Hearing multiplexing device that uses ultrasound signals to transmit audible sounds by exploiting cochlear regions that are under-utilized


This technology is a noninvasive hearing multiplexing device that uses ultrasound signals to transmit audible sounds by exploiting cochlear regions that are under-utilized. The device, which is attached to the head/neck region, sends modulated ultrasonic signals to vibrate brain fluids. This vibration, in turn, produces audible sound signals in channels that are typically not used. As the signals are sent as vibrations through brain fluid, the airborne sound coming through the ear canal remains undisturbed. In other words, the device can be used to perform multiplexing with the cochlea to send desired sound signals in new perceptual channels without affecting normal hearing.

Multiplexed Hearing Without Masking
Humans can hear sound signals in frequency ranging from 20Hz to 20kHz. However, some frequencies in this range are attenuated by the outer/middle ear (e.g., below 100Hz and above 8kHz). The technology described here uses modulated ultrasonic signals to enable hearing in those under-used frequencies. Multiple transmitters can be used to simultaneously stimulate different regions of the cochlea without distorting airborne sound. Such a technology can be utilized to send speech or other useful sound signals in a noisy environment, such as construction sites, war zone, or manufacturing facilities. This technology can be integrated with cell phones and other consumer products. This technology may also be used to develop new types of music production that combines normal sound along with ultrasound hearing. The device and accompanying algorithm can be optimized based on individual’s hearing preference and anatomy.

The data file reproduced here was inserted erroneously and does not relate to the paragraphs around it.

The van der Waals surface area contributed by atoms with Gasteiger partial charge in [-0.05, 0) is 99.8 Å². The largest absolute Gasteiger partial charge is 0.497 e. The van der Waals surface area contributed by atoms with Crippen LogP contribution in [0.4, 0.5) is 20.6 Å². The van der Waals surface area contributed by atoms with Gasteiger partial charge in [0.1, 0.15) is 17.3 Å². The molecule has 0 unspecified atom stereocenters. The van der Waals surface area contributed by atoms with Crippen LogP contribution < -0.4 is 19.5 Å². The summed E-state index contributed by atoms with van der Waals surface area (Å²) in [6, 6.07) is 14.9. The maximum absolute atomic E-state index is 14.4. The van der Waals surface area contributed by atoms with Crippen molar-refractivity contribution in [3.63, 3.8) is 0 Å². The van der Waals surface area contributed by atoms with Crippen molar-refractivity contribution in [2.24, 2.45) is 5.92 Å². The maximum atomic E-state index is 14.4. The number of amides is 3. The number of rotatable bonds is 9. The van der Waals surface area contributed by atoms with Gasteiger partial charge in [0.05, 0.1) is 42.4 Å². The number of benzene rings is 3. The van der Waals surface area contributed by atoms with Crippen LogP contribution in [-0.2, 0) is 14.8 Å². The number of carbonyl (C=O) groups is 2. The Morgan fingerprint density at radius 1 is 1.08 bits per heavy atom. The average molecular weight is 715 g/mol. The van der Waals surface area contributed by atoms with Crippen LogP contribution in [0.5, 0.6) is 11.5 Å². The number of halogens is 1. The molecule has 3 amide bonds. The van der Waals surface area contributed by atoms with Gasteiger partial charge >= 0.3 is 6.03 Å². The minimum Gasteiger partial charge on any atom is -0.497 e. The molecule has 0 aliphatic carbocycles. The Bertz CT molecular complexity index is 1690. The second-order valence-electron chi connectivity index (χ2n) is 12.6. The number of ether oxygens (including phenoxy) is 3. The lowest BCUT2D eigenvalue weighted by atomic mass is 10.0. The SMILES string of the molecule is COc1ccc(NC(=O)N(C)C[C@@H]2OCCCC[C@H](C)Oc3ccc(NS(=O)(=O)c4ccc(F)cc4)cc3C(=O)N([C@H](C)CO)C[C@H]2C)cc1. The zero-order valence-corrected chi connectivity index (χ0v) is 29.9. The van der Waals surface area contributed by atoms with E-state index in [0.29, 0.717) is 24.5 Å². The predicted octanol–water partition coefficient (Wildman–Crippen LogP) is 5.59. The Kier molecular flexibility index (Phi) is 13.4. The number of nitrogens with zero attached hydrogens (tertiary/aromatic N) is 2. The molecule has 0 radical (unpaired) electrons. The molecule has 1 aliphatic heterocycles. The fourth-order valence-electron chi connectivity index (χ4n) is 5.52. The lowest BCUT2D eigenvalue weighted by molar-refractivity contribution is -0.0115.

Key Benefits

Non-invasive; no earplugs or implants
Multiplexing without distortion and masking
Retains normal hearing
Bypasses damage-prone regions of ear
Comfortable design

Specifically and locally activate under-used portions of the cochlea
Does not vibrate the entire skull
Multiple channels targeting different regions of cochlea
Can be placed anywhere on the head - an ear-free sound delivery system
Optimizable based on individual's preference and anatomy
Can be integrated into hearing aids, cell phones, consumer products, entertainment devices, etc.


Can be used for transmitting speech signal in noisy environments such as warzone
Novel entertainment applications with new sounds
Facilitates silent communication
Military, clinical, and consumer applications

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